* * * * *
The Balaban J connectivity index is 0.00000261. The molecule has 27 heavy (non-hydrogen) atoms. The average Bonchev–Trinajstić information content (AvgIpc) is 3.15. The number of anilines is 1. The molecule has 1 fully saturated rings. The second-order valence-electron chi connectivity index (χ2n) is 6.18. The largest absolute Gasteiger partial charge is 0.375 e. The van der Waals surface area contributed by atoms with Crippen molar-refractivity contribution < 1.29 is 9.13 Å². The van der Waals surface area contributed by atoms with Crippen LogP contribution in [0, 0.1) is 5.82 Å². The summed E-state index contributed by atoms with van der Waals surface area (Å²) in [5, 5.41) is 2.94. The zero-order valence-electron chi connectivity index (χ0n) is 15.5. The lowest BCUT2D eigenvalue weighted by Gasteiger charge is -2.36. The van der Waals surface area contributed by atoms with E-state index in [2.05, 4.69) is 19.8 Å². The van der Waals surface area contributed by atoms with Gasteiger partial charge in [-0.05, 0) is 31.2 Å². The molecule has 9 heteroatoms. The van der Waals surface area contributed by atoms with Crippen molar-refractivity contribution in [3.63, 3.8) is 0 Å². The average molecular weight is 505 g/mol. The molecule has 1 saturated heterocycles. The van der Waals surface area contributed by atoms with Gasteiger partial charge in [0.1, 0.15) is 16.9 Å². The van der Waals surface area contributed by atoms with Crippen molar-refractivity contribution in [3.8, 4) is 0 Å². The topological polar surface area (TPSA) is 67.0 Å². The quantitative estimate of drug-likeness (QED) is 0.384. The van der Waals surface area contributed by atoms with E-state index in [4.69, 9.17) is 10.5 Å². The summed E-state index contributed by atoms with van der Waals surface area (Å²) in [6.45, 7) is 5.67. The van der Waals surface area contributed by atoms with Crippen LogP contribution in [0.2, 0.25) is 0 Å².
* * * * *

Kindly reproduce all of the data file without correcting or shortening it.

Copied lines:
The Balaban J connectivity index is 0.00000261. The molecule has 27 heavy (non-hydrogen) atoms. The average Bonchev–Trinajstić information content (AvgIpc) is 3.15. The number of anilines is 1. The molecule has 1 fully saturated rings. The second-order valence-electron chi connectivity index (χ2n) is 6.18. The largest absolute Gasteiger partial charge is 0.375 e. The van der Waals surface area contributed by atoms with Crippen molar-refractivity contribution < 1.29 is 9.13 Å². The van der Waals surface area contributed by atoms with Crippen LogP contribution in [0, 0.1) is 5.82 Å². The summed E-state index contributed by atoms with van der Waals surface area (Å²) in [5, 5.41) is 2.94. The zero-order valence-electron chi connectivity index (χ0n) is 15.5. The lowest BCUT2D eigenvalue weighted by Gasteiger charge is -2.36. The van der Waals surface area contributed by atoms with E-state index in [2.05, 4.69) is 19.8 Å². The van der Waals surface area contributed by atoms with Gasteiger partial charge in [-0.05, 0) is 31.2 Å². The molecule has 9 heteroatoms. The van der Waals surface area contributed by atoms with Crippen molar-refractivity contribution in [3.63, 3.8) is 0 Å². The average molecular weight is 505 g/mol. The molecule has 1 saturated heterocycles. The van der Waals surface area contributed by atoms with Gasteiger partial charge in [0.1, 0.15) is 16.9 Å². The van der Waals surface area contributed by atoms with Crippen molar-refractivity contribution in [3.8, 4) is 0 Å². The topological polar surface area (TPSA) is 67.0 Å². The quantitative estimate of drug-likeness (QED) is 0.384. The van der Waals surface area contributed by atoms with E-state index in [4.69, 9.17) is 10.5 Å². The summed E-state index contributed by atoms with van der Waals surface area (Å²) in [6.45, 7) is 5.67. The van der Waals surface area contributed by atoms with Crippen LogP contribution in [0.2, 0.25) is 0 Å².